[sdiy] 90-degree phase displacement network calculations

David G Dixon dixon at mail.ubc.ca
Wed Jan 6 03:42:20 CET 2021


Hello SDIY Team,
 
So, ever since I've been building Bode frequency shifters, I've been curious
about how to actually design best-case 90-degree phase displacement
networks.  Here's a brief history of my experience with this:
 
First, I used the numbers in the Electronotes article, EN-168.
 
Then I discovered the QuadNet program on the internet, which gives more
accurate PDNs than the Electronotes numbers.  However, the QuadNet program
is a pain to use, and restricts one to certain frequency ranges.  For
example, you can't have a low frequency lower than 1 Hz, or a frequency
range higher than 4 orders of magnitude.  I want to go lower and broader.
 
So, the Electronotes method is an approximation to the problem reported by
Weaver in 1954 (which I tracked down).  It's easy to use, but does not give
true Chebyshev approximation accuracy.
 
I contacted the guy who wrote the QuadNet program to see if he could give me
the source of the math he used in the program.  He had forgotten, and didn't
have any documentation.
 
So, I started looking up the original references for this problem.  After
much hunting, I found Darlington's paper from 1950 in the Bell Labs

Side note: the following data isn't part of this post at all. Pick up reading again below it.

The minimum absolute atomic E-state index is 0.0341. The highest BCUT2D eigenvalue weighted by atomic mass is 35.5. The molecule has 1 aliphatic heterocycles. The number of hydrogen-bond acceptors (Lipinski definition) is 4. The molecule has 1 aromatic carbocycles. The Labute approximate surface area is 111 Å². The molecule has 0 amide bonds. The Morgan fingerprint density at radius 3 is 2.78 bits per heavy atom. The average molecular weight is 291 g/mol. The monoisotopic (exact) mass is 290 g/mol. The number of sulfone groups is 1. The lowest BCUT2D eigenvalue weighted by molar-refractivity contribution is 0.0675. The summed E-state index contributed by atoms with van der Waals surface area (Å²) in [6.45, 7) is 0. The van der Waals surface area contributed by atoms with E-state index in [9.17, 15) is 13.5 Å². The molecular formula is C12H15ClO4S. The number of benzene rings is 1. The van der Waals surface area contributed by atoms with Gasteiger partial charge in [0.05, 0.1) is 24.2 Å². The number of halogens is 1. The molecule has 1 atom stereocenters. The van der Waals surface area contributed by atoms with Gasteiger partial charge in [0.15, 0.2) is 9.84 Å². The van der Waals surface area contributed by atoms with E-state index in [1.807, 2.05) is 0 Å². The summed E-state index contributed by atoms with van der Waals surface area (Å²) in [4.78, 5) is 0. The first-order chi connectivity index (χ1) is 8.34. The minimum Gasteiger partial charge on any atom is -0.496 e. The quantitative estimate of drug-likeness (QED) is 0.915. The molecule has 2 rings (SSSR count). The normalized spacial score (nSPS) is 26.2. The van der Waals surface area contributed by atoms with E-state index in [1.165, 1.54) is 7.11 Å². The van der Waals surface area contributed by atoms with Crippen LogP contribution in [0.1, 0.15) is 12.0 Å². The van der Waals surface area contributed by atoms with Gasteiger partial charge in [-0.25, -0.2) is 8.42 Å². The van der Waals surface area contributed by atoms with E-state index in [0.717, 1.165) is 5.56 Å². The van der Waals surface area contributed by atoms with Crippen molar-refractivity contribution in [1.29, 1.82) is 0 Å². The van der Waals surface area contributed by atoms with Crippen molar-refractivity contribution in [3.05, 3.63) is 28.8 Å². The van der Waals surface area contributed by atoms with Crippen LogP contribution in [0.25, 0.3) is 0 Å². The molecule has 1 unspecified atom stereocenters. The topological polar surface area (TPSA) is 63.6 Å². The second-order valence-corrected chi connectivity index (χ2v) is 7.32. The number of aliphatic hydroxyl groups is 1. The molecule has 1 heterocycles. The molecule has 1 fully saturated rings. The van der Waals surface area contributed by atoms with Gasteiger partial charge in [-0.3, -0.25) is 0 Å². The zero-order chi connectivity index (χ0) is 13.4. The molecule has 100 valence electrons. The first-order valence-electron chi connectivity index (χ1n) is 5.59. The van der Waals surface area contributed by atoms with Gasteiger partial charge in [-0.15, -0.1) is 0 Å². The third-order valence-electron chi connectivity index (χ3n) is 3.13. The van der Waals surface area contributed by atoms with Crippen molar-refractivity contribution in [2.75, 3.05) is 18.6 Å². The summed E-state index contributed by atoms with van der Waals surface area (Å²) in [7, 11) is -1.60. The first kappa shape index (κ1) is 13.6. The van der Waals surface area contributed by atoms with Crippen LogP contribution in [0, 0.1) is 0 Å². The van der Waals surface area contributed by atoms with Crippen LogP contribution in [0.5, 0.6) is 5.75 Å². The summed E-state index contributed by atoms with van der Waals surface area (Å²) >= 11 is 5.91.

technical journal.  It explains the problem, but not in a way in which my
tiny brain could make immediate use.
 
After a bit more searching, I found a Masters thesis by a guy named Donald
Douglas from 1961, and his references included another 1950 paper by a guy
named Orchard from a journal called Wireless Engineer.  I finally found a
PDF of this article on the web lastnight, and I have now been able to
exactly reproduce my designs from QuadNet using the techniques in this
paper.  Thankfully, there is a very nice numerical example in the paper
which demonstrates the use of the Landen transformation to calculate
Jacobi's elliptic sine function from circular sines.  With this, it is
trivially easy to find the correct RC factors for the chains of first-degree
allpass filters.
 
As of now, I can do it very quickly in an Excel spreadsheet, but I'm going
to write a function subprogram in Visual Basic that will make the RC factors
available as an Excel function -- something like PDN90RC(F1, F2, N, n) where
F1 and F2 are the mininum and maximum frequencies, N is the total number of
filter stages, and n is the filter stage of interest.
 
I'll let you all know when I've got the function subprogram figured out.
Maybe I'll write a little paper about it as well.
 
Cheers,
Doc Sketchy
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